We tried to understand this disease and its bizarre symptoms. With each international clinical trial, the therapeutic protocols changed quite rapidly. This avalanche of information provoked confusion and uncertainty. Scientific research about SARS-CoV-2 infections accelerated, often at the expense of quality, with some studies withdrawn shortly after publication. But in the middle of a pandemic, you cannot operate with the same scientific standards as you do in times of “peace”. All doctors know they must never harm a patient, but when you are treating a disease that you know so little about, this is easier said than done. From the beginning of the pandemic, we all experienced frustration. For epidemiological reasons, people with asymptomatic or minor symptoms had to remain hospitalized, sometimes for extended periods, until they had a negative PCR test. Gradually, we learned from experience and began to “get” the disease. There were difficult moments when the necessary treatments were unavailable, and we felt exposed. Everywhere the demand for medicine was high, and similar
deficits were likely felt in medical systems across the world.
As the months passed, our fears of infection began to fade. It was as if we had become oblivious to the protective equipment that weighed us down and in which our soul seemed to be sweating, too. The feelings of fear were replaced by feelings of helplessness and unknowingness about this disease. We were dealing with a virus with so many faces, sometimes asymptomatic or mild, and other times severe or critical, evolving to forms of pneumonia with acute respiratory failure, putting the patient’s life in danger.
Isolation and loneliness
For several months at the beginning of the pandemic, we had to live alone, isolated from our families, the vast majority of us in hotel rooms provided by the mayor’s office of Bucharest. This decision was made in order to protect our families and keep them away from the risk of infection.
And so we spent this part of our struggle against the pandemic far away from family and friends, alone with our fears and worries and feelings of being misunderstood. Even now I cannot say whether these measures proved to be beneficial, or if they just ended up accentuating our feelings of loneliness.
During those months I could not take care of my own family, I could not visit my old ailing mother, or see my son, who was at a crossroads in his life. My life existed between the hospital and my temporary home. After a while, I managed to bring medication and provisions to my mother, who was isolated and suffering, as were a lot of elderly people in this country. With much care and many precautionary measures, I left these packages at the door of her home. My mother would watch me from the window with tears in her eyes, constantly concerned for my well-being. I often could not bring myself to look back at her, as I didn’t want her to see how hard things were for me.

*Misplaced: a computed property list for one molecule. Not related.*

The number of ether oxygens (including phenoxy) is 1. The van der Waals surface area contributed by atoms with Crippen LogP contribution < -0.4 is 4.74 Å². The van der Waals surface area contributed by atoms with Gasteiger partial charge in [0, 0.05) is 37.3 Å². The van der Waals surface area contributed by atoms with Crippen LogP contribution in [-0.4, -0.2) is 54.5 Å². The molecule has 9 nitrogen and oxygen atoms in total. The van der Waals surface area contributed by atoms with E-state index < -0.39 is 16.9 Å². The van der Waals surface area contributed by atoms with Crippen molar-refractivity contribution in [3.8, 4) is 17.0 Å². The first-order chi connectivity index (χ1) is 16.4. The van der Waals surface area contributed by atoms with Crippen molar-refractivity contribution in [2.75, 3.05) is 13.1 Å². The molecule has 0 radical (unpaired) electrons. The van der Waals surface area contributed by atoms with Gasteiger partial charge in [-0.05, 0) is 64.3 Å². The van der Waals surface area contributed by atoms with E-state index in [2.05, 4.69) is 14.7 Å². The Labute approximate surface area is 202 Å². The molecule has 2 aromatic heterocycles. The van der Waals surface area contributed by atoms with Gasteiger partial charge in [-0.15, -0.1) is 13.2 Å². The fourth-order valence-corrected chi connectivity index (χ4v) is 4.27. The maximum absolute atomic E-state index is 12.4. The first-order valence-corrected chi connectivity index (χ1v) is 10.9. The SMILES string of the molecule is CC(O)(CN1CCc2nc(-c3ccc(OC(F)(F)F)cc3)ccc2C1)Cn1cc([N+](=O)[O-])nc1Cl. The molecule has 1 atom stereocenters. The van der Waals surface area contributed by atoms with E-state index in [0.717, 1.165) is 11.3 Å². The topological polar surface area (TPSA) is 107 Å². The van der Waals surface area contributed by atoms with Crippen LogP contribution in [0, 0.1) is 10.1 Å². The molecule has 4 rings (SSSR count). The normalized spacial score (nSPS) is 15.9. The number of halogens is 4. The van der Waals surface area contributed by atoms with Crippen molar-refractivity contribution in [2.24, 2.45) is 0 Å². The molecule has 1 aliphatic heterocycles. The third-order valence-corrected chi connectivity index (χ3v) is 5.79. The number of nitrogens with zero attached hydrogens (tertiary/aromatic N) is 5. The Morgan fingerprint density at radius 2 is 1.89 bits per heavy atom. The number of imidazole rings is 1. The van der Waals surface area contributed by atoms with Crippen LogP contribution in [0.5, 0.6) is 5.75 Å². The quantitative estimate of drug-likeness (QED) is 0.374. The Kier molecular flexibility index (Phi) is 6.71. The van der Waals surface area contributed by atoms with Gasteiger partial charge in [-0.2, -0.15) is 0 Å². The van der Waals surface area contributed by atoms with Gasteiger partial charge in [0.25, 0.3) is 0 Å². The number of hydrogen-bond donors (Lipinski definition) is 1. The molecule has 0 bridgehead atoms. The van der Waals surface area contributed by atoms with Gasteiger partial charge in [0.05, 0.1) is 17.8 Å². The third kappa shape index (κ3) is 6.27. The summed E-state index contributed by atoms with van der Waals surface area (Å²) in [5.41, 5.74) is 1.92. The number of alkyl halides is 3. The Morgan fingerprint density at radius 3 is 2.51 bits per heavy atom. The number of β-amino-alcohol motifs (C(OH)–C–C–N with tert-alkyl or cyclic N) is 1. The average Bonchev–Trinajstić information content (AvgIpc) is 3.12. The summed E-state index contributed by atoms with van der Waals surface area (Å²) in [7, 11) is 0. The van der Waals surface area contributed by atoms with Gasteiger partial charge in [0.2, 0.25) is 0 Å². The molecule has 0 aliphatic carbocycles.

During those nights of loneliness, I worried that there wouldn’t be enough oxygen reserves on the ward, imagining those who were seriously ill and their loved ones at home. Sleep, when it came, was brief and tormented.
Strict quarantines and lockdowns limited our freedom of movement, with those on their own often falling into depression. Many friendships were re-evaluated during this period. Some people were afraid of us, sensing that we had become a kind of “danger” to those around us. Fortunately, there were also genuine friends and my wonderful team members, who supported me and helped me to prevail.
Angels and devils
During the first months of the pandemic, front-line doctors were praised and called heroes and “angels in white robes”. I felt then the genuine support of civil society, which contributed with material aid and donations of protective gear, medical equipment and food. I remember how, during the endless night shifts, we would receive packages of food labelled “for the heroes”. We were also supported by doctors from other departments (pneumology, internal medicine, dermatology etc.) who had been allocated to the infectious disease wards.
The feeling of helplessness was made more acute by the patients brought to our hospital in critical condition, needing to stay in the intensive care units. There were not enough beds in our intensive care units for the growing numbers of critical cases. The old hospitals did not have enough oxygen stations in their infectious disease wards, as they were unprepared for the dramatic impacts of this pandemic.
The infectious disease wards began to resemble intensive care units, with their monitors, infusion pumps, oxygen tanks and devices that ensured increased flows of oxygen. Patients and staff were exposed to major risks, considering the increased need for oxygen by those with severe forms of the disease. We had to respect new rules, ventilating the rooms every two hours each day, both in the scorching heat of summer and during the freezing days of winter.